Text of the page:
"...Of course, there are surprises, here's one. When you're out of a job, and need money to feed that family of yours, I'll have you write for me, the way Bryan does. I'll pay you whatever you want."

Roosevelt produced his most dazzling smile. "I may be a hypocrite, but I'm not a scoundrel."

"I know," said Hearst, with mock sadness "After all, I made you up, didn't I?"

"Mr Hearst," said the President, "History invented me, not you."

"Well, if you really want to be highfalutin, then in this place and this time, I am history--or at least the creator of the record."

"True history comes long after us. That's when it will be decided whether or not one measured up, and our greatness--or it's lack--we be defined."

"True history," said Hearst, with a smile that was, for once, almost charming, "is the final fiction. I thought even you knew that."

One day, in the spring on 1950, I was invited to lunch by a very ambitious, very young southern novelist who wanted to shine in those social circles that are, for the most part, closed to very young ambitious southern writers. Like Capote, he wanted to be accepted by what was known than as cafe society, and like Capote, he had mistaken it for the great and largely invisible to outsiders, world that Proust had so obsessively retrieved from lost time. In later years , I liked to pretend that Capote had actually picked the right ladder and I would observe,... Truman Capote has tried, with some success, to get into a world that I have tried, with some success to get out of. Truman was surprisingly innocent. He mistook the rich who liked publicity for the ruling class, and he made himself far too much at home among them, only to find that he was to them no more than an amusing person who could be dispensed with, as he was when he published lurid gossip about them. Although of little interest or value in themselves, these self-invented figures are nothing if not tough, and quite as heartless as the real things, as the dying Swan discovered when he found that his life meant less to his esteemed ... than her pair of red shoes.

Truman Capote was one of several famous people with whom Vidal feuded. He had public quarrels with William F. Buckley and Norman Mailer as well. As for the above quote, not knowing any rich people, I have no idea if Capote picked the right ladder or not. I do know the unfinished novel that came out of it, Answered Prayers, is a helluva read. As is Palimpsest.











  





7 comments:

  1. brilliant. just brilliant. i'm in awe of the way you draw a picture of a person's life, using their own words, or work.
    when i die, will you write my obit? it won't be easy!

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    1. You'll probably outlive me, rraine.

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  2. I to am in awe how you put these obits together.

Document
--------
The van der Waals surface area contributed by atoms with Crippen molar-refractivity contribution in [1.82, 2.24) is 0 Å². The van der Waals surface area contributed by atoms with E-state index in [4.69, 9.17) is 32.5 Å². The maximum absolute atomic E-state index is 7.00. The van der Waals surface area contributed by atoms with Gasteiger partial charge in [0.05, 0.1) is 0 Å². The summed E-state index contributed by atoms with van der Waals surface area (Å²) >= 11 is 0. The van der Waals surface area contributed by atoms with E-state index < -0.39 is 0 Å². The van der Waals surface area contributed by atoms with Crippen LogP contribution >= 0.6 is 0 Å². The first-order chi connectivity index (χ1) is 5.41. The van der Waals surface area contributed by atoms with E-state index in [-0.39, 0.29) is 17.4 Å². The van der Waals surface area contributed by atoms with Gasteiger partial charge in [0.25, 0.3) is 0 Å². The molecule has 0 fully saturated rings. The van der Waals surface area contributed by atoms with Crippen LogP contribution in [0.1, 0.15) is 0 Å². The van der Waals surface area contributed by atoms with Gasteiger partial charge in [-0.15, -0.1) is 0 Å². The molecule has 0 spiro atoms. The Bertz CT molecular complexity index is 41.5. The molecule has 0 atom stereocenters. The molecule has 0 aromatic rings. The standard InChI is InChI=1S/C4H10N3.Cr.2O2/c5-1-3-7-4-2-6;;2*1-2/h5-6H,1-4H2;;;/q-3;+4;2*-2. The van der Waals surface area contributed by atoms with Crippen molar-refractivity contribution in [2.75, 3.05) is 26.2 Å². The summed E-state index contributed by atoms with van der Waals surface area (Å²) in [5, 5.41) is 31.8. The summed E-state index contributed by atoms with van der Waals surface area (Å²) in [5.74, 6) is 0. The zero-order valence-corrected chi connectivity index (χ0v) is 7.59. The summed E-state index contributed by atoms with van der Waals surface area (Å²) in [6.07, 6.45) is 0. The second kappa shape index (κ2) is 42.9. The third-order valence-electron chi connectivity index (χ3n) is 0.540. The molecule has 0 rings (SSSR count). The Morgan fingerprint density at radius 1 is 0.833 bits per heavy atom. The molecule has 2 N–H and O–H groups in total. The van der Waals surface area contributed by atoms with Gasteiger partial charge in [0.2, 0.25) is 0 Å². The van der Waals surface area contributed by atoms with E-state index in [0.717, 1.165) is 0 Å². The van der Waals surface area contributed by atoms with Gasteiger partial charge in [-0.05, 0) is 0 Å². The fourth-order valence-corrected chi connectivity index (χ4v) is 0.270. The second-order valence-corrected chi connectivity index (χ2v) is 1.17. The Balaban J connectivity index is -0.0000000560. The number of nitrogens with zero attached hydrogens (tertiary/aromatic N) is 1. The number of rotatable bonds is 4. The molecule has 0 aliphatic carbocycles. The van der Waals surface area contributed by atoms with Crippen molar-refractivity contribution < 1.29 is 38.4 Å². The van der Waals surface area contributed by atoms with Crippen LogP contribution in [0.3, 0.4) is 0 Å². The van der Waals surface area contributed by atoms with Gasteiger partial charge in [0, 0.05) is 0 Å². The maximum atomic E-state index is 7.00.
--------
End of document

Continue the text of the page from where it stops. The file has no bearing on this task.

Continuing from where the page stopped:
I just dropped into your blog late so I really don't know that much about your writing history ... do/did you write for a newspaper or teach ?
    Even your header is very interesting.

    As for Gore Vidal, love his quote not so sure I can comment on his book as I haven't read any. Just passages here and there.

    cheers, parsnip

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    1. I've never written for a newpaper or taught, parsnip. I have had a few cartoons published in a couple of minor, now-defunct, magazines, for which I was paid in contributor copies. I consider that writing as my drawing skills are about on the level of James Thurber's.

      Gore Vidal was a gadfly, a contrarian, an iconoclast. He attacked the status quo, the conventional wisdom. If you like that kind of writing, give him a try. If you DON'T like that kind of writing, stay away. Stay far, far away.

      Vidal also believed in speaking truth to power, which has led some to believe he was "anti-American". I don't happen to believe he was, but he could come across that way. I think Vidal was a bit disappointed that the country, in his view, didn't always live up to the promise of the Founding Fathers (whom he respected, even revered, though he wasn't afraid to point out their foibles, as he did in BURR) Vidal deeply believed in the idea of a democratic republic, and was afraid, possibly paranoid, that the one we live in was endangered. If you can't stomach any kind of criticism of the United States, then I would definitely skip his works.

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  3. Great post. Gore would have loved it.

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    1. Why, thank you, Jim. I'm always afraid anyone I admire wouldn't like me if they met me in person.

      I guess that's one advantage to being a nobody. You never meet anyone you admire, so such a problem never arises.

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    2. Incidentally, I would consider Gore Vidal reading my blog as tantamount to meeting me in person.